Thyroid : official journal of the American Thyroid Association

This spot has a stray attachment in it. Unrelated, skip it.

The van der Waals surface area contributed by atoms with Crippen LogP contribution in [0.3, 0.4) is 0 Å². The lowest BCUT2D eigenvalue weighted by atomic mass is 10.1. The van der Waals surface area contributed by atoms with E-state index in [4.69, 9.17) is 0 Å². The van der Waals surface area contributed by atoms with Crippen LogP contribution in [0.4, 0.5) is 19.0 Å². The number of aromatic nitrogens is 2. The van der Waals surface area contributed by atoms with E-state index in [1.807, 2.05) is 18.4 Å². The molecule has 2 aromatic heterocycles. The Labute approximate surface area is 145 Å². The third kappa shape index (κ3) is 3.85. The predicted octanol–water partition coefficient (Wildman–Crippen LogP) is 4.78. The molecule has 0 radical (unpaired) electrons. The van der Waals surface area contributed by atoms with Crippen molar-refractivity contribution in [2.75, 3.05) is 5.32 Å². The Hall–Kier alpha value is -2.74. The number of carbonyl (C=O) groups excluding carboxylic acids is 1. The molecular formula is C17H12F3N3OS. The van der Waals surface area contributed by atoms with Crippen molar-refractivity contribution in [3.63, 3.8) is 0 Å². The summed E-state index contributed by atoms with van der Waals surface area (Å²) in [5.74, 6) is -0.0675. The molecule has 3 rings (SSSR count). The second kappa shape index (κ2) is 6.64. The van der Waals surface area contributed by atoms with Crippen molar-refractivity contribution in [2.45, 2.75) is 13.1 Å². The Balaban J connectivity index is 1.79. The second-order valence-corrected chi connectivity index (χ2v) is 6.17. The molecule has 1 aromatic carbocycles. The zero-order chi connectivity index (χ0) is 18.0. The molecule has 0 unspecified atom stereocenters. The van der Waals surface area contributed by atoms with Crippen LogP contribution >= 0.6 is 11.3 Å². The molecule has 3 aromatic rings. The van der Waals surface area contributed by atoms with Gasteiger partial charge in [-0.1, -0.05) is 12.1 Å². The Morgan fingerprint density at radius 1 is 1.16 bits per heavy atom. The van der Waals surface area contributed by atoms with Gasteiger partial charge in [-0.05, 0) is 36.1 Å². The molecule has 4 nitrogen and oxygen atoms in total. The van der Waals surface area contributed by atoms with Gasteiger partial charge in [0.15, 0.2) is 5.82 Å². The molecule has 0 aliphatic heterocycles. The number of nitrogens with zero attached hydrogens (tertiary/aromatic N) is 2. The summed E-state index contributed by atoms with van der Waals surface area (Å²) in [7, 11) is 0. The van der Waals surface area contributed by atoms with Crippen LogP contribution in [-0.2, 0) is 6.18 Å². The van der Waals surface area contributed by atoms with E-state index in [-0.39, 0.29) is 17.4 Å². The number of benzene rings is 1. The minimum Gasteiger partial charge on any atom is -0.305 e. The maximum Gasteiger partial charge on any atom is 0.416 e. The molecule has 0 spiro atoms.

BACKGROUND:Pregnant women are highly vulnerable to iron deficiency (ID) due to the increased iron needs during pregnancy. ID decreases circulating thyroid hormone concentrations likely through impairment of iron-dependent thyroid peroxidase. The present study aimed to explore the association between ID and hypothyroxinemia in a retrospective cohort of pregnant women in China. METHODS:To investigate the relationship between ID and hypothyroxinemia, 723 pregnant women were retrospectively analyzed, including 675 and 309 women in the second and third trimesters, respectively. Trimester-specific hypothyroxinemia was defined as free thyroxine (fT4) levels below the 2.5th percentile of the reference range with normal serum thyrotropin (TSH) or TSH higher than the 97.5th percentile of the reference range in each trimester of pregnancy. Serum TSH, fT4, thyroid peroxidase antibodies, thyroglobulin antibodies, serum ferritin, soluble transferrin receptor, and urinary iodine concentrations were measured. Serum ferritin, soluble transferrin receptor, and total body iron were used to indicate the nutritional iron status. RESULTS:Cross-sectional multiple linear regression analysis showed that iron status was positively associated with serum fT4 levels in the first and second trimesters of pregnancy, but not in the third trimester. Logistic regression analysis showed that ID was an independent risk factor for hypothyroxinemia (odds ratio = 14.86 [confidence interval 2.31-95.81], p = 0.005 in the first trimester and odds ratio = 3.36 [confidence interval 1.01-11.21], p = 0.048 in the second trimester). The prospective analysis showed that pregnant women with ID during the first trimester of pregnancy had lower serum fT4 levels and a higher rate of hypothyroxinemia in the second or third trimester than those without ID. CONCLUSIONS:ID appears to be a risk factor to predict hypothyroxinemia in the first and second trimesters of pregnancy, but not in the third trimester. Pregnant women with ID in the first and second trimesters should be regarded as a high-risk group for maternal hypothyroxinemia.